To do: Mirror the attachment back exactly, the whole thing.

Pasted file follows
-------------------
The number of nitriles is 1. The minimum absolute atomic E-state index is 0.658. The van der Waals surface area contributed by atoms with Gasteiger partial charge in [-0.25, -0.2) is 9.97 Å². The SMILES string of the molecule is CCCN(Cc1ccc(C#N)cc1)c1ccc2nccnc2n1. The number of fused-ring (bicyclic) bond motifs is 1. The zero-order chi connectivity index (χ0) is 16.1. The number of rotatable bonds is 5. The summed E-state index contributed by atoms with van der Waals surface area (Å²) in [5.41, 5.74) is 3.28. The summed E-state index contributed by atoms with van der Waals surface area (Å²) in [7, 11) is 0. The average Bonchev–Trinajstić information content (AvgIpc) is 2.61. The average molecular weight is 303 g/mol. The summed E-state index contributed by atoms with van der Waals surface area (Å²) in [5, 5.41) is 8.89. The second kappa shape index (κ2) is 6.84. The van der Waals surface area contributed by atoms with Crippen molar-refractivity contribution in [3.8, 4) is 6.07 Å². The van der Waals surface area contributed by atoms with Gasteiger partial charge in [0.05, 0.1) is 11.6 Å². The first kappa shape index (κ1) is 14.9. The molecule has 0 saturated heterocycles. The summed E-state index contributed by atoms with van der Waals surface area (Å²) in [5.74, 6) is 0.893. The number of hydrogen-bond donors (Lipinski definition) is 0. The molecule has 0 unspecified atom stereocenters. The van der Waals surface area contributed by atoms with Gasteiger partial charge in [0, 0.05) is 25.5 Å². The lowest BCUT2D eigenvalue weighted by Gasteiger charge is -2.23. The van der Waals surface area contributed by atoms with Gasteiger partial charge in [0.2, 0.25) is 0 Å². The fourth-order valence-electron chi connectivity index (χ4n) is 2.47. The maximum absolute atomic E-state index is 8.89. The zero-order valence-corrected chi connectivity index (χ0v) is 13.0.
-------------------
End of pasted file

The number of nitriles is 1. The minimum absolute atomic E-state index is 0.658. The van der Waals surface area contributed by atoms with Gasteiger partial charge in [-0.25, -0.2) is 9.97 Å². The SMILES string of the molecule is CCCN(Cc1ccc(C#N)cc1)c1ccc2nccnc2n1. The number of fused-ring (bicyclic) bond motifs is 1. The zero-order chi connectivity index (χ0) is 16.1. The number of rotatable bonds is 5. The summed E-state index contributed by atoms with van der Waals surface area (Å²) in [5.41, 5.74) is 3.28. The summed E-state index contributed by atoms with van der Waals surface area (Å²) in [7, 11) is 0. The average Bonchev–Trinajstić information content (AvgIpc) is 2.61. The average molecular weight is 303 g/mol. The summed E-state index contributed by atoms with van der Waals surface area (Å²) in [5, 5.41) is 8.89. The second kappa shape index (κ2) is 6.84. The van der Waals surface area contributed by atoms with Crippen molar-refractivity contribution in [3.8, 4) is 6.07 Å². The van der Waals surface area contributed by atoms with Gasteiger partial charge in [0.05, 0.1) is 11.6 Å². The first kappa shape index (κ1) is 14.9. The molecule has 0 saturated heterocycles. The summed E-state index contributed by atoms with van der Waals surface area (Å²) in [5.74, 6) is 0.893. The number of hydrogen-bond donors (Lipinski definition) is 0. The molecule has 0 unspecified atom stereocenters. The van der Waals surface area contributed by atoms with Gasteiger partial charge in [0, 0.05) is 25.5 Å². The lowest BCUT2D eigenvalue weighted by Gasteiger charge is -2.23. The van der Waals surface area contributed by atoms with Gasteiger partial charge in [0.2, 0.25) is 0 Å². The fourth-order valence-electron chi connectivity index (χ4n) is 2.47. The maximum absolute atomic E-state index is 8.89. The zero-order valence-corrected chi connectivity index (χ0v) is 13.0.